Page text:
On April 3, 2003, the Philadelphia Stock Exchange, Inc. (“Phlx” or “Exchange”) filed with the Securities and Exchange Commission (“Commission”), pursuant to section 19(b)(1) of the Securities Exchange Act of 1934 (“Act”), and Rule 19b-4 thereunder, a proposed rule change to amend Supplementary Material .07 to Phlx Rule 229 to modify the Exchange's Automatic Price Improvement (“API”) program to allow specialists to choose to improve buy orders in securities that are exempted from or otherwise not subject to the “tick” requirements of Rule 10a-1 under the Act  (the “Short Sale Rule”). The proposed rule change was published for comment in the Federal Register on April 28, 2003. The Commission received no comment letters on the proposed rule change. This order approves the proposed rule change.
II. Description of the Proposal
The Exchange's API program allows specialists to provide automatic price improvement to automatically executable market and marketable limit orders in New York Stock Exchange, Inc. and American Stock Exchange LLC (“Amex”) listed securities received through Phlx's Automated Communication and Execution System (“PACE”)  for 599 shares or less of Start Printed Page 34693either $.01 or a percentage of the PACE Quote when the order is received. Specialists may choose to offer API in each individual specialty security. If a specialist offers API in an individual security, then the specialist must offer it to all customers and all eligible market orders in that security. Participation in the API program and PACE is voluntary.
Currently, API is not available to certain buy orders if the execution price of those buy orders would be on a minus or zero-minus tick. The Exchange has proposed to amend Supplementary Material .07 to Phlx Rule 229 to modify the Exchange's API program to allow specialists to choose to improve buy orders in securities that are exempted from or otherwise not subject to the “tick” requirements of the Short Sale Rule.
After careful review, the Commission finds that the proposed rule change is consistent with the requirements of the Act and the rules and regulations thereunder applicable to a national securities exchange. In particular, the Commission finds that the proposed rule change is consistent with section 6(b)(5) of the Act, which requires, among other things, that the rules of an exchange be designed to promote just and equitable principles of trade, to remove impediments to and perfect the mechanism of a free and open market, and to protect investors and the public interest. The Commission believes that expanding the types of securities that may receive API to include those securities that are not subject to the “tick” requirements of the Short Sale Rule should allow customers to receive more opportunities for price improvement.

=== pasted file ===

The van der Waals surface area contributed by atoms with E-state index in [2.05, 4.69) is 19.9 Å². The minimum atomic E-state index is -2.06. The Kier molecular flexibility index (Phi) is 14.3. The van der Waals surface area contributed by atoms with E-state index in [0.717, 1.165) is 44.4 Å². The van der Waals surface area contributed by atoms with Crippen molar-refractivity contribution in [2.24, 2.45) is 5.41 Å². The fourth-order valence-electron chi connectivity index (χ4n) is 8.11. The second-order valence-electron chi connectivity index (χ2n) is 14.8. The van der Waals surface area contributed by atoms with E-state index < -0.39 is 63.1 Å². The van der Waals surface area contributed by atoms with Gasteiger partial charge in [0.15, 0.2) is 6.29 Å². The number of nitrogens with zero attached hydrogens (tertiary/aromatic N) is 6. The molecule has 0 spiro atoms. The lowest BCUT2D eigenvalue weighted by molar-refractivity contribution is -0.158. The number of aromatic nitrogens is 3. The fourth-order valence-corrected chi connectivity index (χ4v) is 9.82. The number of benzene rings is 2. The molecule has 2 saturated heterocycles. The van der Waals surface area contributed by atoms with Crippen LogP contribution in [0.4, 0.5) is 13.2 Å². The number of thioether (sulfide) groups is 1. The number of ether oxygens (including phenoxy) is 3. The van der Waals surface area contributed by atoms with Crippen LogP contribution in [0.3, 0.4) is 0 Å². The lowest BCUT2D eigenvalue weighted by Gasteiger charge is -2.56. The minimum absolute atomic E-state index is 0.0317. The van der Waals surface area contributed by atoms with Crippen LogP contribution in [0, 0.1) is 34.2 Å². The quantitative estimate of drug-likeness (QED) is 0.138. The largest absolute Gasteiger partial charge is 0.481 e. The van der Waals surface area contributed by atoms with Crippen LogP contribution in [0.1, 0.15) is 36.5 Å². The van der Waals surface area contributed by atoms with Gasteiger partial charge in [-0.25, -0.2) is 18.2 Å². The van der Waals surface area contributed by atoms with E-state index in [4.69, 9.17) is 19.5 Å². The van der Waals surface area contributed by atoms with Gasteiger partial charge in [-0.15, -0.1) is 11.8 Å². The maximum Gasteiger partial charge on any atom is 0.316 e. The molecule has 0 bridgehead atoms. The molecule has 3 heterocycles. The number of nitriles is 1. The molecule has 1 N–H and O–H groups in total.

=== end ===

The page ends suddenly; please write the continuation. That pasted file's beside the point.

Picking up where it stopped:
The Exchange has stated that it will issue a regulatory circular informing its members which securities are currently exempt from the “tick” requirements of the Short Sale Rule and thus available for API under the rule change. At this time, securities that trade on the Exchange that the Commission has exempted from the “tick” requirements of the Short Sale Rule include Exchange-Traded Funds (“ETFs”) and certain Trust Issued Receipts (“TIRs”).
For the foregoing reasons, the Commission finds that the proposed rule change is consistent with the requirements of the Act and rules and regulations thereunder.
It is therefore ordered, pursuant to section 19(b)(2) of the Act, that the proposed rule change (SR-Phlx-2003-25) is approved.Start Signature
For the Commission, by the Division of Market Regulation, pursuant to delegated authority.
Jill M. Peterson,
3. 17 CFR 240.10a-1. Paragraph (a) of Rule 10a-1 covers transactions in any security registered on a national securities exchange, if trades in such security are reported pursuant to an “effective transaction reporting plan” (“Reported Securities”). A short sale of a Reported Security listed on a national securities exchange may not be effected at a price either: (1) below the last reported price of a transaction reported in the consolidated transaction reporting system (“minus tick”); or (2) at the last reported price if that price is lower than the last reported different price (“zero-minus tick”).”Back to Citation
5. PACE is the Exchange's automated order routing, delivery, execution and reporting system for listed securities. See Phlx Rule 229.Back to Citation
6. See Supplementary Material .07 to Phlx Rule 229.Back to Citation
7. See Supplementary Material .07(c)(i)(A) to Phlx Rule 229.Back to Citation
9. In approving this proposed rule change, the Commission has considered the proposed rule's impact on efficiency, competition, and capital formation. 15 U.S.C. 78c(f).Back to Citation
11. See, e.g., letter from James A. Brigagliano, Assistant Director, Division of Market Regulation (“Division”), Commission, to Claire P. McGrath, Vice President, Amex, dated August 17, 2001(“Amex Letter”); letter from Nancy J. Sanow, Assistant Director, Division, Commission, to James F. Duffy, General Counsel, Amex, dated January 22, 1993 (regarding SPDRs listed on the Amex); letter from James A. Brigagliano, Assistant Director, Division, Commission, to James F. Duffy, General Counsel, Amex, dated March 3, 1999 (regarding QQQs listed on the Amex).Back to Citation
12. See letter from James A. Brigagliano, Assistant Director, Division, Commission, to Janet L. Fisher, Cleary, Gottlieb, Steen & Hamilton, dated March 19, 2002 (regarding the Biotech Basket Opportunity Exchangeable Securities series (“BOXES”) traded on the Amex and Phlx). In order to be exempt from the Short Sale Rule, a TIR must meet certain size, concentration, and ADTV criteria.Back to Citation
[FR Doc. 03-14566 Filed 6-9-03; 8:45 am]
BILLING CODE 8010-01-P